Bulls fall to Lakers, 123-107

Veni, vidi…

Yes, LeBron came to Chicago Tuesday and he saw greatness in the United Center.

"I definitely recognize the greatness that Mike (Jordan) had in the city," LeBron James was saying outside the visitor's locker room late in the evening. "Pretty much every time I play here I kind of look at the rafters and the jersey retired and when the starting lineups come out, their starting lineup, I always remember when I was a kid watching that (championship) starting lineup and watching the Bulls run through the city, the actual Bulls, run through the city and Jordan's number getting called; you always had that feeling."


Yes, and then like Caesar in the Gallic Wars, James conquered. He dunked, reverse dunked, and reverse dunked again on the way to 36 points and 10 rebounds and a 123-107 victory over the Bulls.

Bulls vs. Lakers game recap

In a game, by the way, in which the Bulls led by 20 points early in the second quarter before becoming spectators on defense so much it seemed they were being asked to sit down because they were blocking the view of the paying customers.

"I didn't like it," Bulls coach Jim Boylen admitted about a defensive effort that saw the 31-36 Lakers shooting 55 percent with 28 fast break points. "They spread us out. You've got to get matched to the Lakers in the half court; we didn't do a good job of that.

"I told the team at halftime," Boylen related, "I was disappointed in the (Lakers) 39-point second quarter."

Of course, the Lakers then scored 43 points in the third quarter, concluding the quarter with a 17-3 run after James went out and 24-3 overall to the end of the third when the Lakers led 98-84. The Bulls did get back within 100-96 with a 12-2 start to the fourth quarter.


But then there came that man.

It was LeBron's world with a 20-foot pullup jumper, a three pointer after Robin Lopez got stuck on a switch trying to stay with James, a driving power dunk again past a helpless, isolated Lopez in which James appeared to be biblical with a Red Sea type parting of Bulls players. That made it 107-99 Lakers with 6:30 left.

Then with 5:03 remaining and the Lakers leading 113-101, Otto Porter Jr. missed a jumper. It was rebounded by Kris Dunn, who handed back to Porter. He drove and tried to pass inside to Lopez. The ball was deflected, stolen by James on the run.

Uh oh. Time to stand up.

James tossed the ball ahead to Josh Hart with now three Lakers running and five Bull watching curiously from behind. Hart threw the ball off the backboard to James, who grabbed the ball with two hands and fired down a reverse slam dunk. Accompanied even by a shimmy and an indication that James isn't quite done yet.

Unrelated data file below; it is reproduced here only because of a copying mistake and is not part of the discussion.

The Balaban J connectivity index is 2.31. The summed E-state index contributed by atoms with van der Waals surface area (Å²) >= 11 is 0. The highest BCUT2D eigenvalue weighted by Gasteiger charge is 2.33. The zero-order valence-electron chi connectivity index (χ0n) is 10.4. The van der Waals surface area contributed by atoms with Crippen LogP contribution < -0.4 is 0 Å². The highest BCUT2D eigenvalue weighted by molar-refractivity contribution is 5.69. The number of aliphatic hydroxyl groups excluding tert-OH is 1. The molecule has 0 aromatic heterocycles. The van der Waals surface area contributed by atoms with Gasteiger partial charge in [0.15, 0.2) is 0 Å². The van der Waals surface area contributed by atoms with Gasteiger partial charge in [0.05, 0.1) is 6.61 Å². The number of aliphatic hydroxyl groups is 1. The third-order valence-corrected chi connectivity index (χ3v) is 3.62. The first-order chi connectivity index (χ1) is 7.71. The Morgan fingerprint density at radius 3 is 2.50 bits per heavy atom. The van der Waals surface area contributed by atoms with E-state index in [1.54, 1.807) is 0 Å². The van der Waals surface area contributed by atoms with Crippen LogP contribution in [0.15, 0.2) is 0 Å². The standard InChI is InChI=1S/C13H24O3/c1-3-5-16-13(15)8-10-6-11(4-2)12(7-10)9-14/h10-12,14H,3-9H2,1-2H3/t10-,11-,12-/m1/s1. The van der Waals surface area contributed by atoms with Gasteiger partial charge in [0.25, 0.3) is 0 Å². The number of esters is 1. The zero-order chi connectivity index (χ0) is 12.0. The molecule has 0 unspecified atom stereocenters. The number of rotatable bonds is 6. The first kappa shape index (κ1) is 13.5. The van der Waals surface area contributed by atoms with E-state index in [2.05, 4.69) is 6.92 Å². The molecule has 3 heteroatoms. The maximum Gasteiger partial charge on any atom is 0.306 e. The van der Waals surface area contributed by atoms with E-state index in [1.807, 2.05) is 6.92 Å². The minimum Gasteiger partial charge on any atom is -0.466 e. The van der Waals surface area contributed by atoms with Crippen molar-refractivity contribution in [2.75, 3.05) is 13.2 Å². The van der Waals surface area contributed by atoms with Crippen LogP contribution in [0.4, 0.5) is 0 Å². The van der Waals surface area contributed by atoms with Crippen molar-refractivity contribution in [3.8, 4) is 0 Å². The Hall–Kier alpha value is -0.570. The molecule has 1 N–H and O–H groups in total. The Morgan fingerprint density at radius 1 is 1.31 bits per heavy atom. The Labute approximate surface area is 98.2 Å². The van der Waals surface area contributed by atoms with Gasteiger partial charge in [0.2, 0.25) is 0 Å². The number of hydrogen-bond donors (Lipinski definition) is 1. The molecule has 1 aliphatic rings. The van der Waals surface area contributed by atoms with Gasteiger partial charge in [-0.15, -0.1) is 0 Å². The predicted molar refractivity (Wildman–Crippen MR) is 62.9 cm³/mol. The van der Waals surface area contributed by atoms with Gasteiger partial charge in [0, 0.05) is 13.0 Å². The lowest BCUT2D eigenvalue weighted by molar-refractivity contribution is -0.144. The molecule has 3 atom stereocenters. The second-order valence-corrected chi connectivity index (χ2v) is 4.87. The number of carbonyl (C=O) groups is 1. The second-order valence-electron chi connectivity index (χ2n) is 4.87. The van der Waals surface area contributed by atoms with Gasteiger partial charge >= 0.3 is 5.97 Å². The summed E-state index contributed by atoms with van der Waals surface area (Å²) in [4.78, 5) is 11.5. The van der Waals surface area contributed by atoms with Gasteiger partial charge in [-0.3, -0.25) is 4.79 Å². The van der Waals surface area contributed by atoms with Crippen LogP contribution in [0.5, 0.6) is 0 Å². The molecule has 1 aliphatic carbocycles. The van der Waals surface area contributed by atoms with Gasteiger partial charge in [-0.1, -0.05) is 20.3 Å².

"I always feel bouncy," James said in a jaunty post game media session in which he also expounded on his injuries (unfortunate, but part of life), the Lakers playoff chances (not very good), Russell Westbrook's clash with a fan in Utah (Westbrook was right to defend himself and his family) and his playoff future (this isn't happening again).

"I live being a professional," said James. "Playing every game like it is my last and no matter what is going on, you finish up strong; that's just who I am.

"I would love for this team to be in the post season," James added. "For me to be a part of the post season is something I've always loved. But right now it's not the hand I was dealt. So you play the hand you are dealt until the dealer shuffles the cards and gives you another hand. I'll be watching if we're not in there and it looks like we're not; our chances are slimming down each and every game. This won't be the last time (going for the playoffs)."

The Bulls were led by Lopez with 20 points, Porter with 19 and nine rebounds and Dunn with 18 points, nine assists and seven rebounds.

But for the Bulls, the story was more who wasn't there. Zach LaVine missed his second game with a knee problem, though Boylen said he was optimistic about a LaVine return.

"We don't have enough firepower right now," Boylen acknowledged.

Though perhaps a larger concern was the continued slump for Lauri Markkanen, who had 11 points on four of 17 shooting with zero for eight on threes.

"I've been doing the same stuff. I know it will turn around," said Markkanen, who appeared relaxed and confident in post game comments. "I acknowledge that I'm not playing like I was in February (26 points and 12.2 rebounds in 10 games). But I'm going to keep working the way I do every day because everything feels the same. It's just not going in right now. Defensively, I just try to focus on that right now. I thought every one was going in; they felt good out of my hand. Of course, it's not fun when they are not going in. But I know it will turn around and I will take the same shots."